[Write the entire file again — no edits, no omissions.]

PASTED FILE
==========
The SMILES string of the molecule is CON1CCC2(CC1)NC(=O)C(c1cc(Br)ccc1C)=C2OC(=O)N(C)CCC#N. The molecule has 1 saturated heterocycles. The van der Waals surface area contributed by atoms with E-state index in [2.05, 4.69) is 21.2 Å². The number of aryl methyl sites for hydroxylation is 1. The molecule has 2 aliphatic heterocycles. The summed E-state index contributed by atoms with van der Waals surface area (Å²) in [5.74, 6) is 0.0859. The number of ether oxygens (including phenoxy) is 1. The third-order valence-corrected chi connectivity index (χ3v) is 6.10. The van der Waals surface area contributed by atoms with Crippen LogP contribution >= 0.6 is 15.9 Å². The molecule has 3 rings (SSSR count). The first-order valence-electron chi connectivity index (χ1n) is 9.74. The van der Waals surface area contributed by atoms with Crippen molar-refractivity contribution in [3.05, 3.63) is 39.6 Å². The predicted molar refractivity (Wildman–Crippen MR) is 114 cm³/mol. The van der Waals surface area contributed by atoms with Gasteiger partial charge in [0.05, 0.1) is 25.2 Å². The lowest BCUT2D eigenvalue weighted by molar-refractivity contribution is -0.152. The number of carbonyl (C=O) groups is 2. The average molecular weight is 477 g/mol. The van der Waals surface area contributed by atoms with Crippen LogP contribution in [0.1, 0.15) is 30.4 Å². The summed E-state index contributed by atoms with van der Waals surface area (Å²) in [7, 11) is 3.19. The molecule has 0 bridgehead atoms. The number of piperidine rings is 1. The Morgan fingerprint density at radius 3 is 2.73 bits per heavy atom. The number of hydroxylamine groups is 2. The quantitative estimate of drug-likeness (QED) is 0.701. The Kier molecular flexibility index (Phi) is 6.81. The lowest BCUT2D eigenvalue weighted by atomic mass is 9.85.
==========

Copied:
The SMILES string of the molecule is CON1CCC2(CC1)NC(=O)C(c1cc(Br)ccc1C)=C2OC(=O)N(C)CCC#N. The molecule has 1 saturated heterocycles. The van der Waals surface area contributed by atoms with E-state index in [2.05, 4.69) is 21.2 Å². The number of aryl methyl sites for hydroxylation is 1. The molecule has 2 aliphatic heterocycles. The summed E-state index contributed by atoms with van der Waals surface area (Å²) in [5.74, 6) is 0.0859. The number of ether oxygens (including phenoxy) is 1. The third-order valence-corrected chi connectivity index (χ3v) is 6.10. The van der Waals surface area contributed by atoms with Crippen LogP contribution >= 0.6 is 15.9 Å². The molecule has 3 rings (SSSR count). The first-order valence-electron chi connectivity index (χ1n) is 9.74. The van der Waals surface area contributed by atoms with Crippen molar-refractivity contribution in [3.05, 3.63) is 39.6 Å². The predicted molar refractivity (Wildman–Crippen MR) is 114 cm³/mol. The van der Waals surface area contributed by atoms with Gasteiger partial charge in [0.05, 0.1) is 25.2 Å². The lowest BCUT2D eigenvalue weighted by molar-refractivity contribution is -0.152. The number of carbonyl (C=O) groups is 2. The average molecular weight is 477 g/mol. The van der Waals surface area contributed by atoms with Crippen LogP contribution in [0.1, 0.15) is 30.4 Å². The summed E-state index contributed by atoms with van der Waals surface area (Å²) in [7, 11) is 3.19. The molecule has 0 bridgehead atoms. The number of piperidine rings is 1. The Morgan fingerprint density at radius 3 is 2.73 bits per heavy atom. The number of hydroxylamine groups is 2. The quantitative estimate of drug-likeness (QED) is 0.701. The Kier molecular flexibility index (Phi) is 6.81. The lowest BCUT2D eigenvalue weighted by atomic mass is 9.85.